Like myths and traditions in Western cultures, these views still wield influence in the daily life of people in China, Korea, and Japan... this despite quite prominent scientific literacy. However, it should be pointed out that astrological divination in China, Korea and Japan was and is rather complex. It took and still takes into account many "elements" of sky and earth, an elaborate geomancy including but certainly not limited to the position of some celestial body within a given constellation at a person's birth. It is difficult to argue that the system is not intellectually rich, and it no doubt had pragmatic use in both affairs of state and "common" person. However, it is somewhat sad that in the long history of China, not to mention the curious but rather isolated Japan, such concentration on astrological matters held attention much longer than in the West, thus retarding at times significant scientific advances in astronomy (see Calendar Reform in Japan). Many gifted minds were and perhaps still are wasted in such divination.
That said, lore related to moon stations is one of the most interesting aspects of Asian Ethnoastronomy. Somewhat similar to Chinese but perhaps even more, Japanese interpretations of these associations tended to revolve around agricultural needs and animistic views of nature. Unlike many Western myths and traditions, there were few if any perceptions in the myths of "active" god(s) creating or wreaking good or bad on the cosmos and/or humankind. Rather, especially in Japan with its Shinto base, gods like the talismanic animals were seen as manifestations of nature... stars and celestial events were signs of change in season, life, politics, etc... perhaps most often portending "bad" but sometimes "good" as well.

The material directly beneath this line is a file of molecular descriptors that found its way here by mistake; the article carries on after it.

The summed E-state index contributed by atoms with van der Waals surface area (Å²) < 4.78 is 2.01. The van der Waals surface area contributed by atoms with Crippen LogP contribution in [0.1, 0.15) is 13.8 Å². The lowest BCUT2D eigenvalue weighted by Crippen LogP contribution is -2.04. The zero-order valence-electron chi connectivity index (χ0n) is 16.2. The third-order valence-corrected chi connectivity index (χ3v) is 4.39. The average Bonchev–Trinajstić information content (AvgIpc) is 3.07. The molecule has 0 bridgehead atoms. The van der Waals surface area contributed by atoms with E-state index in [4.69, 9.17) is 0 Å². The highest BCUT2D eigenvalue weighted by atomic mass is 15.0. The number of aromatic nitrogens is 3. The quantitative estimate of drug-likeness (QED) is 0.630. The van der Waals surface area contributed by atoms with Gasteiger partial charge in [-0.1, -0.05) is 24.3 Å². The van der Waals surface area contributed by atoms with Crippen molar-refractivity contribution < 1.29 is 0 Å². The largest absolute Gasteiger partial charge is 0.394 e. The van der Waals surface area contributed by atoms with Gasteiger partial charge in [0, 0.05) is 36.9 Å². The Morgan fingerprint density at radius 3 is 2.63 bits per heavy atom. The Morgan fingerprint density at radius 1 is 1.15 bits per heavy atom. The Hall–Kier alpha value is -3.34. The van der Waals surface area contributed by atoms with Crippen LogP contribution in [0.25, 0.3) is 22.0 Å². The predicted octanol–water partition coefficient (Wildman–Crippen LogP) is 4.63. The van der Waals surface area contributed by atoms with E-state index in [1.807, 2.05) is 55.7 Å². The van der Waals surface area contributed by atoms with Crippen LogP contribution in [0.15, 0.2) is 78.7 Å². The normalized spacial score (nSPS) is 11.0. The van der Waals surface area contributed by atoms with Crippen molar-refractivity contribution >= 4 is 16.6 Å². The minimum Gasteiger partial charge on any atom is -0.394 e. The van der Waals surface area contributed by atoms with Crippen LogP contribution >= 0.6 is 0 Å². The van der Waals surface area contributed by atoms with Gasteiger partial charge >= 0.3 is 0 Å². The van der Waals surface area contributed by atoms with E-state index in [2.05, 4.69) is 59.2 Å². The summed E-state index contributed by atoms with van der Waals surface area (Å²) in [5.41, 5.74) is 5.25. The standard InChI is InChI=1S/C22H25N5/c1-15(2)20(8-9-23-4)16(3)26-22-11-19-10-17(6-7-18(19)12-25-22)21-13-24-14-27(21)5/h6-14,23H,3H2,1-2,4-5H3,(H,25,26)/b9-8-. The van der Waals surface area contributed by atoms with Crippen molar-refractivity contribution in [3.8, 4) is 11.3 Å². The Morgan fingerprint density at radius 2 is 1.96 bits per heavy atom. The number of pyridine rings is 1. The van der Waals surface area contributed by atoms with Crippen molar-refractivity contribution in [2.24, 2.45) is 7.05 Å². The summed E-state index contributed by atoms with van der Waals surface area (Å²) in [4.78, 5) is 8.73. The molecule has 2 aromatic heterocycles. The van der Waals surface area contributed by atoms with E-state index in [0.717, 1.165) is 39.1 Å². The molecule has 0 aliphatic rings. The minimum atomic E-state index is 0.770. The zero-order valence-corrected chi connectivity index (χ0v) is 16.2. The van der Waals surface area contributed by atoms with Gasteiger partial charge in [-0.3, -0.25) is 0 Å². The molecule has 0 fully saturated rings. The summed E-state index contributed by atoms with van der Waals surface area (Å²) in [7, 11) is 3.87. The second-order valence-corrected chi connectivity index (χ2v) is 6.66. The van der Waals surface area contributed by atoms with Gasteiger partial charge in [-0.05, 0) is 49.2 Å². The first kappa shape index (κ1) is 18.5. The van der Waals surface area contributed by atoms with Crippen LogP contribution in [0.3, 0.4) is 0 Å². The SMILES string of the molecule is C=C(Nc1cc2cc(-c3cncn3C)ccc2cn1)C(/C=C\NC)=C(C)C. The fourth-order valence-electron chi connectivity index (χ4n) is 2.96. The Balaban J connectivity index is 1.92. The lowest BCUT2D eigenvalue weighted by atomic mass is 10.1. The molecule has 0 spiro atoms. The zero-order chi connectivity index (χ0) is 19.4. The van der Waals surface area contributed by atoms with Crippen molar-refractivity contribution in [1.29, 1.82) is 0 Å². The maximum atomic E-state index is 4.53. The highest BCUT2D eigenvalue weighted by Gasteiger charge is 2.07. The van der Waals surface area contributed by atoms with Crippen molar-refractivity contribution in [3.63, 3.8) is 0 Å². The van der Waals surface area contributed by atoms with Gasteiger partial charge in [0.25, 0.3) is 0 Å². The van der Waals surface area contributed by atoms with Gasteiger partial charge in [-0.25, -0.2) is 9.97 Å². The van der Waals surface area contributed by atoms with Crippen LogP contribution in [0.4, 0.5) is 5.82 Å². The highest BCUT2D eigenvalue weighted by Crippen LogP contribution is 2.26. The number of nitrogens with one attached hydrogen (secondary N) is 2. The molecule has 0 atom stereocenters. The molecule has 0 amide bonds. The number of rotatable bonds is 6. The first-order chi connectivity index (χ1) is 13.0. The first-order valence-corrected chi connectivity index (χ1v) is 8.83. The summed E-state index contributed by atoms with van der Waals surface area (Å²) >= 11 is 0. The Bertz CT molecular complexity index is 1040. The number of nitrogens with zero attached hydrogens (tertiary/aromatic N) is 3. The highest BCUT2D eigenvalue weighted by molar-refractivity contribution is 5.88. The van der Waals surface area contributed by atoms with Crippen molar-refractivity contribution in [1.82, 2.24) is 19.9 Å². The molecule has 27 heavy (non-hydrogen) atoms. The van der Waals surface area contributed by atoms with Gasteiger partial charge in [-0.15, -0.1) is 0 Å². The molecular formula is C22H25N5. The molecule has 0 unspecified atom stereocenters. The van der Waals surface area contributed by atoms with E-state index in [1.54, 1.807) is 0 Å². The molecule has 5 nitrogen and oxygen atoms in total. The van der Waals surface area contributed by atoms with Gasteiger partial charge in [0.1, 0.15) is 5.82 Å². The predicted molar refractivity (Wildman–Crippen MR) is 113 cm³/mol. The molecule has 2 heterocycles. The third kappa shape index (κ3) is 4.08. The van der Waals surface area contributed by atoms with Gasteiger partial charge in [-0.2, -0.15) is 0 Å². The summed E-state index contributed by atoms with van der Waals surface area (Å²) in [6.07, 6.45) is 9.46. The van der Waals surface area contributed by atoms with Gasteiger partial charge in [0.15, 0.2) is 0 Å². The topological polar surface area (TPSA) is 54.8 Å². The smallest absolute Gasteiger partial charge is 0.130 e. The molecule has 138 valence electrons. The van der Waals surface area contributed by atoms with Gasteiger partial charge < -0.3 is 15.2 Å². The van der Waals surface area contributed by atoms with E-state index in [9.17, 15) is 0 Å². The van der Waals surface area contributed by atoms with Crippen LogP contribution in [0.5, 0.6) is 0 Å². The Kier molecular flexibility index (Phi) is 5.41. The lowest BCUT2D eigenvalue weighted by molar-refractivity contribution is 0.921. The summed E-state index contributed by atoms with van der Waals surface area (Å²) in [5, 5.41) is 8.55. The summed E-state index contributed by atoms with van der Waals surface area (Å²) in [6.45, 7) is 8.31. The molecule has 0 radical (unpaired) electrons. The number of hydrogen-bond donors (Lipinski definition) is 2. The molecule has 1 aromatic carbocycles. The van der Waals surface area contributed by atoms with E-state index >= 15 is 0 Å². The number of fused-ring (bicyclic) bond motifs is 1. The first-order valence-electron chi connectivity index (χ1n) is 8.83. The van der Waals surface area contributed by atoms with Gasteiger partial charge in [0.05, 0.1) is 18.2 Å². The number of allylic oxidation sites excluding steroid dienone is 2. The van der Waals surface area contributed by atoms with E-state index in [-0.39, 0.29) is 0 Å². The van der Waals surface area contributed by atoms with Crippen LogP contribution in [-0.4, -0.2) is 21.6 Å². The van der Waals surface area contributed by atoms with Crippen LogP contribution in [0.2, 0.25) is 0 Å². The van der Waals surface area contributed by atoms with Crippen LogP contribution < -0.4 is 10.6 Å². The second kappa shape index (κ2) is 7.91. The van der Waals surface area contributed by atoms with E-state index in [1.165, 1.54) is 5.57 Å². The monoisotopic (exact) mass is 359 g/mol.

Below is an example of a star chart from Edo Era Japan. Also linked from this page are charts generated from The Sky which show the stations and associated key stars more clearly for each of the four talismanic animals. Kanji, meaning, and Japanese name are also provided. As mentioned, particular combinations and key stars changed over time, and the ones used by Yasui below are considered to be more "modern" (see Cullen, 1996). While there is an abundance of national and local Japanese lore associated with the sei shuku, many of the origins of Japanese names have been lost. There is no way we can do justice to this complex system (especially with regard to its Chinese roots) in a web page article. Readers who are interested in more information in English about origins as well as views of all Chinese constellations associated with the segments of moon stations might want to look at the Nivison work referenced above and the work of Ho (1985), Chen (1996), and Cullen (1996). While Staal (1984) relates Chinese constellation lore, his speculations and interpretations should be viewed very cautiously [See Kelley and Milone (2005) for an excellent assessment].
A 1699 Star Chart by Harumi Yasui
Close-Up of Yasui's Map Showing the First 15 Moon Stations
The "KyoSei" or key star for each Moon Station is circled in red. The key star for Station 1 is Alpha Vir (Spica).
The Azure Dragon of the East (Spring)
The "Genbu" (Black Tortoise) of the North (Winter)
The White Tiger of the West (Fall)
The Red Bird of the South (Summer)
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Steven L. Renshaw